It is sobering for me to understand that while I come from a large multicultural whanau (family), that does not mean that I learnt anything about “white privilege”. My immediate family was pakeha (white) and therefore I was brought up with white privilege, I quite simply had no awareness of what that was. I was not brought up in a wealthy or entitled family, but it was pakeha so had the privilege that comes with white skin colour.

I am so comfortable with my extended whanau who are all a cherished part of my life. I just quite simply had no understanding of how living was or could be for those who were Maori – my sisters-in-law, my nieces and nephews, and now great-nieces and nephews. I had no understanding of whether they were comfortable with me or whether I was comfortable quite simply because they made things comfortable for me. I am proud of all my whanau for their achievements, but I had no idea what gaining those achievements was like for some of them. Was their path more challenging than mine due to roadblocks I didn’t face, was day to day living with unthinking comments from others something they experienced or expected? I was comfortable within my life and I assumed everyone within my whanau was comfortable too – now that is white privilege.

I am humbled and somewhat shamed by what I am now learning, I am sorrowful for what I did not understand and took for granted. I am OK being white, and I will continue to work to enhance my understanding of others.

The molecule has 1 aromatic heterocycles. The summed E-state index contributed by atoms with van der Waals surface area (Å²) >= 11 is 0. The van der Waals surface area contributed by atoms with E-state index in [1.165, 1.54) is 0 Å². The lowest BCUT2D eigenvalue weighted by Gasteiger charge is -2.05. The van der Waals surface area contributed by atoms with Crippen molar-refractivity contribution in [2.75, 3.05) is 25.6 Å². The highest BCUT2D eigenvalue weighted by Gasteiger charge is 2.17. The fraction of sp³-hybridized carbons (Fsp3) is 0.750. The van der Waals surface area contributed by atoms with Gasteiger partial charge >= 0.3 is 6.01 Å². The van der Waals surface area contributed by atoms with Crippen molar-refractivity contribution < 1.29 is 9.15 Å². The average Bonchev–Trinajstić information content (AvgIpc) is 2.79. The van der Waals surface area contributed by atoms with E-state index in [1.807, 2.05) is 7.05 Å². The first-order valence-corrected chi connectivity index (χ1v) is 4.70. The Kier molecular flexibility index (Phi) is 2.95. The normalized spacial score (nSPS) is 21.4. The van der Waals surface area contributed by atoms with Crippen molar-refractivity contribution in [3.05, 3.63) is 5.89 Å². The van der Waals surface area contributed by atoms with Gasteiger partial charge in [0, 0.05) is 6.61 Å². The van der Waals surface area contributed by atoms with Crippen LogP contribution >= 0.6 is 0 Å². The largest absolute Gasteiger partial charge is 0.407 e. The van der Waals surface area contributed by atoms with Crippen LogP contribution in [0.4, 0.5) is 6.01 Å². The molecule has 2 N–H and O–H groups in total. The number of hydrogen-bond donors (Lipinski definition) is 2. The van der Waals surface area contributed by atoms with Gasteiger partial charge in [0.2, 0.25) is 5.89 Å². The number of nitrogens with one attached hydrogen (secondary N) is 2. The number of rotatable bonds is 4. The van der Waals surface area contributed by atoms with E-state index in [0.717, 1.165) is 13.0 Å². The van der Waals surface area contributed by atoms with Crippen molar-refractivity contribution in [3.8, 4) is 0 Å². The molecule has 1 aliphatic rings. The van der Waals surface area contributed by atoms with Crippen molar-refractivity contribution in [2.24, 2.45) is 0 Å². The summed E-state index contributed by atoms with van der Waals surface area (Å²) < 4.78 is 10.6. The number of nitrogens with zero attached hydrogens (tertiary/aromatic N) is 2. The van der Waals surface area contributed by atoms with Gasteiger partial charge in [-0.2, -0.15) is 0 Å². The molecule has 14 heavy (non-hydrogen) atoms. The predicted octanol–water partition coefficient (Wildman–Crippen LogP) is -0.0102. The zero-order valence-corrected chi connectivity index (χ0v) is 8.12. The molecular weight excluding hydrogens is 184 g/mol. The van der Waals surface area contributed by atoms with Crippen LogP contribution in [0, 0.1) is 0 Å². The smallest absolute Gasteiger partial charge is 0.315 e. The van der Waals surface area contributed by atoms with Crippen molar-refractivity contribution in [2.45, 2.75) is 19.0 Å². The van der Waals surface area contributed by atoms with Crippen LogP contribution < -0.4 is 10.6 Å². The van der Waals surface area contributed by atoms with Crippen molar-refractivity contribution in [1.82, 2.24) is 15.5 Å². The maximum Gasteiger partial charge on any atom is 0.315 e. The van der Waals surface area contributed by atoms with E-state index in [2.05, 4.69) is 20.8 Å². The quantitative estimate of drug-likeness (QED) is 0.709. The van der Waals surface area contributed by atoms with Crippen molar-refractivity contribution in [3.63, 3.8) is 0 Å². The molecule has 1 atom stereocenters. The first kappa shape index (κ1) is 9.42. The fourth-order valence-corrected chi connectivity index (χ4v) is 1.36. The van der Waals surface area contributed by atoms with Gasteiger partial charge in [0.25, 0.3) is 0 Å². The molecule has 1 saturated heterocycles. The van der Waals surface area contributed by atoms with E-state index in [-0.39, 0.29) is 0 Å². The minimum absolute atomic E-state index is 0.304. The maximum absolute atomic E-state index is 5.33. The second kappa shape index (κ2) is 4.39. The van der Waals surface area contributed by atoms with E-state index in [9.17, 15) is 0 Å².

WA-Summit Communications Team

Written by: Helen Monument Interim Chair WA-Alliance

Leadership guru Tony Robbins said: To effectively communicate, we must realize that we are all different in the way we perceive the world and use this understanding as a guide to our communication with others. 

WA-Summit is about community, bringing Administrative Professionals together from all over the world. Each country has its own language and culture, so it’s vital that we communicate clearly and openly to all involved in our profession. 

Let me introduce the team that I’m honoured to Chair. Each of these people have a unique set of skills and talents that has come together to determine the Communications Strategy and to manage WA-Summit communications across all our media channels. 

A group of people posing for the camera

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Eth Lloyd, from New Zealand, is well known to all for her passion for the administrative profession and its value in the workplace.  She has spoken to Administrative Professionals globally on valuing themselves, taking responsibility for their own professional development, career pathways, the value of the profession and the outcomes of the 2018 10th World Administrators Summit. Eth is current Chairman of the WA-Summit Advisory Council. Eth currently manages the WA-Summit website. 

Julia Schmidt is based in Oslo, Norway and is known for being a passionate advocate of people development and in helping others succeed and embrace their leadership skills.  Julia writes about Organization Health and Wellbeing, Leadership and Career Development.  She is an avid influencer, speaker and mentor. Julia manages the Summit Newsletters and the LinkedIn channel. 

Diana Brandl is an International Speaker, Trainer and author, describing herself as a Digital Native. She has a strong background in communications and she is a dynamic networker. Diana is influencing the industry with her creative initiatives such as launching the hashtag #WeAreInThisTogether. From her home near Berlin, Germany, Diana takes care of WA-Summit communications on YouTube, also supporting Bex Adamson on the Twitter and Facebook accounts.